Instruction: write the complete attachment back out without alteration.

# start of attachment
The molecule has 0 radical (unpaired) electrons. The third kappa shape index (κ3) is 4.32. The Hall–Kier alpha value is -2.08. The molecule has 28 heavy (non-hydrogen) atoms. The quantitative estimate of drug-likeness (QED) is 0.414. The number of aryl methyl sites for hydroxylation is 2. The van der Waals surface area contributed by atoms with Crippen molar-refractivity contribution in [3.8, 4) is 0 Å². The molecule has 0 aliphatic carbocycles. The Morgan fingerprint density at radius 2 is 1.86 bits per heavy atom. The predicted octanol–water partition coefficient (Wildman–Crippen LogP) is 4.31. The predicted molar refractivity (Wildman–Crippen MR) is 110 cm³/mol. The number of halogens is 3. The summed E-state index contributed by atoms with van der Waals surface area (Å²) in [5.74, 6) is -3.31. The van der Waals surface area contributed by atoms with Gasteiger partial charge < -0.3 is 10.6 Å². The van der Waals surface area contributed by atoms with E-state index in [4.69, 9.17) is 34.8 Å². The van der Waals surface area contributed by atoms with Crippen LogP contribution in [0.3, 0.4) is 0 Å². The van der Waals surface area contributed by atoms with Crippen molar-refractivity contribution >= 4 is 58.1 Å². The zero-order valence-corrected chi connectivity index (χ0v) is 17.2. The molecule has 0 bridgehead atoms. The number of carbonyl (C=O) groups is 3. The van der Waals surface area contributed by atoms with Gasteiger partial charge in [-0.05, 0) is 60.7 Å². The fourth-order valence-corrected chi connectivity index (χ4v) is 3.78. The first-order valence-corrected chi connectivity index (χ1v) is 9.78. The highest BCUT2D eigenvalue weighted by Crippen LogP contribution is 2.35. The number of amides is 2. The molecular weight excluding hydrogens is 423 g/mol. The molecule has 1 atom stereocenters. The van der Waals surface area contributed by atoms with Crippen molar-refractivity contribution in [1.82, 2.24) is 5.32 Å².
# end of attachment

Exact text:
The molecule has 0 radical (unpaired) electrons. The third kappa shape index (κ3) is 4.32. The Hall–Kier alpha value is -2.08. The molecule has 28 heavy (non-hydrogen) atoms. The quantitative estimate of drug-likeness (QED) is 0.414. The number of aryl methyl sites for hydroxylation is 2. The van der Waals surface area contributed by atoms with Crippen molar-refractivity contribution in [3.8, 4) is 0 Å². The molecule has 0 aliphatic carbocycles. The Morgan fingerprint density at radius 2 is 1.86 bits per heavy atom. The predicted octanol–water partition coefficient (Wildman–Crippen LogP) is 4.31. The predicted molar refractivity (Wildman–Crippen MR) is 110 cm³/mol. The number of halogens is 3. The summed E-state index contributed by atoms with van der Waals surface area (Å²) in [5.74, 6) is -3.31. The van der Waals surface area contributed by atoms with Gasteiger partial charge < -0.3 is 10.6 Å². The van der Waals surface area contributed by atoms with E-state index in [4.69, 9.17) is 34.8 Å². The van der Waals surface area contributed by atoms with Crippen LogP contribution in [0.3, 0.4) is 0 Å². The van der Waals surface area contributed by atoms with Crippen molar-refractivity contribution >= 4 is 58.1 Å². The zero-order valence-corrected chi connectivity index (χ0v) is 17.2. The molecule has 0 bridgehead atoms. The number of carbonyl (C=O) groups is 3. The van der Waals surface area contributed by atoms with Gasteiger partial charge in [-0.05, 0) is 60.7 Å². The fourth-order valence-corrected chi connectivity index (χ4v) is 3.78. The first-order valence-corrected chi connectivity index (χ1v) is 9.78. The highest BCUT2D eigenvalue weighted by Crippen LogP contribution is 2.35. The number of amides is 2. The molecular weight excluding hydrogens is 423 g/mol. The molecule has 1 atom stereocenters. The van der Waals surface area contributed by atoms with Crippen molar-refractivity contribution in [1.82, 2.24) is 5.32 Å².